Demonstrating leadership with 2 Years of Work Experience

Poonam: Of course. So how did you demonstrate leadership in your previous role in your two years of work experience?

Reetvik: Right from the start, within one year of my professional career, I was given more responsibilities, as discussed earlier. I was given a senior position which entailed leading a team. For the remaining years of my professional experience, I have been leading teams ranging from 6 to 8 people. Even before my professional career, I have always been a person who doesn't shy away from giving opinions and stepping in when something doesn't seem to be heading in the right direction. I engage in debates and discussions. I think my organization picked up on that and allowed me to lead a team. It has been a learning experience as I go because it was all new to me—leading a team, stakeholder management, managing team goals, and ensuring I don't burden them too much while meeting deadlines. It's all about striking a balance. I have had my ups and downs, and I'm not perfect, but I have been learning along the way. I hope an MBA can help me improve, teach me new things, rectify any mistakes I may have made, or do things even better.

Reetvik’s Suggestions on GMAT Prep

Poonam: Of course, it will. Yeah, Now let's talk about GMAT. The GMAT is a critical part of the application, and you took about four months to boost your GMAT from 710 to 720, although you aimed for a 750. Eventually, you decided to take a plunge with a 720. Do you have any advice or suggestions about GMAT prep?

Reetvik: In my first attempt itself, I scored a 710. So initially, I was like, "OK, I've crossed that 700 barrier. It's the 91st percentile. I am happy. This seems easy enough". But after doing some research and having our initial contact, I realized that as an Indian IT male engineer, this score was below par, no matter what anyone tells you. Schools will always say that it is just one component of the entire application, but for this category, it's a very critical component. Even after our discussion, we were on the same page that we needed at least another 20-30 points to put us in a better position. So I made attempts to improve from a 710. I was achieving good sub-sectional scores, but they didn't come together as a whole. In one attempt, I got a V41, but my quant score dipped. In another attempt, I got Q49, but my verbal score dropped to V38. It was clicking in parts but not together.

I don't know if you realized it or not, but it was really helpful when you reached out to me four months later, in July, and said, "Reetvik, my slots are filling up. I only take a limited number of people. You need to make a decision whether you will be applying or not." At that time, I was fully focused on the GMAT. I was thinking, "Okay, let's see what happens. Let's focus on the GMAT right now." But when you reached out to me, I realized I needed to make a decision. We had a discussion, and you mentioned that I could apply next year as well, as it wasn't a do-or-die situation. I thought, "Why not? Let's give it a go. What's the worst that can happen? If I don't get an admit, I'll also have next year." It wouldn't cause any harm, and I would gain more familiarity with the application process. Business school applications were something new to me. The kind of introspection required, especially for Indian students, is not something we generally do. We tend to focus on the exam and the results. So, I thought, "Let's give it a go. What can happen if things don't work out? I'm applying in round one, so I'll have time to take the GMAT again if needed." That's when we took the plunge and started working together.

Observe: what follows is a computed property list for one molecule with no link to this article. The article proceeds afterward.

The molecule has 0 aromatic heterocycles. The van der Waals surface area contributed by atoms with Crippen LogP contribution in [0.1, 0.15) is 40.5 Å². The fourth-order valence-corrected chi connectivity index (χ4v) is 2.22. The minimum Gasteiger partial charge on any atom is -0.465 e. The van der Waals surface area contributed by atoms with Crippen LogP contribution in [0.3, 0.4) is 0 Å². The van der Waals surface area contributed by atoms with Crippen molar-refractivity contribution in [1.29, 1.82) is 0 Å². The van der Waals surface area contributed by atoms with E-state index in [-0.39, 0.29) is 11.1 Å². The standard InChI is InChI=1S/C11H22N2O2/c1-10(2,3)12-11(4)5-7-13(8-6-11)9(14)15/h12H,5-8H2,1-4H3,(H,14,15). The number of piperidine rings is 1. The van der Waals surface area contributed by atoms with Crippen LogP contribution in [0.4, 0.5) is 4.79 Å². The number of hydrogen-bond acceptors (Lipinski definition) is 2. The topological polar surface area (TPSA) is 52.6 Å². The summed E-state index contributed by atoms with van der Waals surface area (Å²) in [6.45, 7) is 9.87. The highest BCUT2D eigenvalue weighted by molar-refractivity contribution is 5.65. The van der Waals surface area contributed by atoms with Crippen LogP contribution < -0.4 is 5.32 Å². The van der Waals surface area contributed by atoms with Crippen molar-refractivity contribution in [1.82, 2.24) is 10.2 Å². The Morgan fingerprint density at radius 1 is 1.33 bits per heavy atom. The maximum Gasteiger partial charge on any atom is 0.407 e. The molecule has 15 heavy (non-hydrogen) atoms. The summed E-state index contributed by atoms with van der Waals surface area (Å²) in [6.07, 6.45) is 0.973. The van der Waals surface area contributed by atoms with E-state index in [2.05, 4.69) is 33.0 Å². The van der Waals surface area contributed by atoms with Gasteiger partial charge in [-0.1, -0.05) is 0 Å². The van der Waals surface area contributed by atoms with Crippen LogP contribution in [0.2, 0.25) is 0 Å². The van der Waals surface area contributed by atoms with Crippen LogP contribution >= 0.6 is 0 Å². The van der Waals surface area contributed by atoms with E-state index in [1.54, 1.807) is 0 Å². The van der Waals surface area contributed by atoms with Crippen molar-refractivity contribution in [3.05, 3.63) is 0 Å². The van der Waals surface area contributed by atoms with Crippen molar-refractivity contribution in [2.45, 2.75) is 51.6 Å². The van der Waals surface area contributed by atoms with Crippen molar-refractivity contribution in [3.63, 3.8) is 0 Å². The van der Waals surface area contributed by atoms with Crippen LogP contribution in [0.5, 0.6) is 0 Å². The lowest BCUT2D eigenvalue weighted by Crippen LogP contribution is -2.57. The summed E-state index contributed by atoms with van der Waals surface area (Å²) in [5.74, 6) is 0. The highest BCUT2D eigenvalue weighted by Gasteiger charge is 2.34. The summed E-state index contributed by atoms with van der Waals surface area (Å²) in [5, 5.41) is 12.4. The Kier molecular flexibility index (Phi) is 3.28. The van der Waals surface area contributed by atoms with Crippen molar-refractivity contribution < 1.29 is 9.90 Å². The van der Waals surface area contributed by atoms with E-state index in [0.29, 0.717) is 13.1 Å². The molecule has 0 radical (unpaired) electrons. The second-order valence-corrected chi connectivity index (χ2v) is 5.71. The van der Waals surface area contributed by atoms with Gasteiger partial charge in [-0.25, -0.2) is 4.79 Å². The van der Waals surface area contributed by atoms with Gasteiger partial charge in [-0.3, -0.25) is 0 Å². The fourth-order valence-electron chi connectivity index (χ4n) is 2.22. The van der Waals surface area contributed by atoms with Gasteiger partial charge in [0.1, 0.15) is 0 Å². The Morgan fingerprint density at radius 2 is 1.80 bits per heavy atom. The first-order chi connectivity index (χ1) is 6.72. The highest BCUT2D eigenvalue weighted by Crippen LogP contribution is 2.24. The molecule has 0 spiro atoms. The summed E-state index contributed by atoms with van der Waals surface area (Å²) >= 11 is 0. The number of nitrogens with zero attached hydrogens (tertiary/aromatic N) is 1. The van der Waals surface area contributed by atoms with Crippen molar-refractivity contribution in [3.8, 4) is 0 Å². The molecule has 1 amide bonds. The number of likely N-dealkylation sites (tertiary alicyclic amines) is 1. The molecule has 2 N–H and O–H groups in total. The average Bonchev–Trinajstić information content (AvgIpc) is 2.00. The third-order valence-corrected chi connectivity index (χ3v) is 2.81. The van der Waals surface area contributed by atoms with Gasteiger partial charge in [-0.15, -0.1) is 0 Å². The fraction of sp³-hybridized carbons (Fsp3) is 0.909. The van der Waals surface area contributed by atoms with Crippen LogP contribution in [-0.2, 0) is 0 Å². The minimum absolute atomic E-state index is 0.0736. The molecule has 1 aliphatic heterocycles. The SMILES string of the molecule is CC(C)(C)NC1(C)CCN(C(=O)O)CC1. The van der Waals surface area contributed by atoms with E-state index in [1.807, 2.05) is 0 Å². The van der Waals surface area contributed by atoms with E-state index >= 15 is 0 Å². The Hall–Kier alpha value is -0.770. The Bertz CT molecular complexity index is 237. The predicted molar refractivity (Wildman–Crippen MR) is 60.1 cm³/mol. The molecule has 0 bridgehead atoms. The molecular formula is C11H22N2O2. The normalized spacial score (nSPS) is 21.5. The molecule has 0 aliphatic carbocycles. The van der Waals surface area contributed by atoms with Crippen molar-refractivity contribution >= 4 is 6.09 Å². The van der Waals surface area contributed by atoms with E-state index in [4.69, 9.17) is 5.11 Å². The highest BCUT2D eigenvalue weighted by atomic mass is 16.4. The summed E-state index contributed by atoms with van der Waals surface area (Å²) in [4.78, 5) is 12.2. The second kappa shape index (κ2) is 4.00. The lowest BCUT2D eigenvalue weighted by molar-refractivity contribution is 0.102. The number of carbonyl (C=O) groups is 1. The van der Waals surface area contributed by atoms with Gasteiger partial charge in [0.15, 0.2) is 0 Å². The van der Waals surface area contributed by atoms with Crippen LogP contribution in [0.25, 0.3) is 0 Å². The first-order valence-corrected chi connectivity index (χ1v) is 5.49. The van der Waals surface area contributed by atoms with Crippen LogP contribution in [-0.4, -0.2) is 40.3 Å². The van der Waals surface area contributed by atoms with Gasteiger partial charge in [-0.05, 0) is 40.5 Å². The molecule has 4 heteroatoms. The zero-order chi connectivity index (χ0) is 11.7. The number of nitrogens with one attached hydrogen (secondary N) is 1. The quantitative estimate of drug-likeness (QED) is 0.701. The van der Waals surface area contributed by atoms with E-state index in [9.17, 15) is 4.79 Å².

Reetvik’s Application Strategy, Planning, and Preparation

Poonam: Yeah, you had both options either apply next year or apply this year with your current GMAT score of 720. And we started working on your round one applications in mid-July and completed applications for five schools before the round one deadlines. That was a record time in my view, and I never faced any issues with timelines with you. I would like you to share your application planning and strategy. How did you complete all the work and meet my tight deadlines within such a short period?

Reetvik: Once I decided to take the plunge, I was fully committed. I believe that if you're going to do something, you must go all in. Don't do things halfheartedly. So from our initial communication, we realized that completing applications for five schools in just under two months would be a bit of a stretch, considering our deadlines were in the second week of October. Originally, we were planning to apply to three schools in round one and maybe two in round two. But I didn't think too much about all that. I entrusted all the preparation and timelines to you. My main agenda was to complete the tasks you assigned me as soon as possible without compromising quality. I tried to finish them in a couple of days while ensuring the work was done properly. I followed your guidance and timelines, submitting my work for review and making revisions based on your feedback. Kind of like homework, right? Do it all the timeline. And I think all our iterations were in a couple of days. I just completed the 'homework' you assigned me. Our iterations were quick, with responses and edits exchanged within a few days. By working efficiently, we were able to finish everything before the deadlines.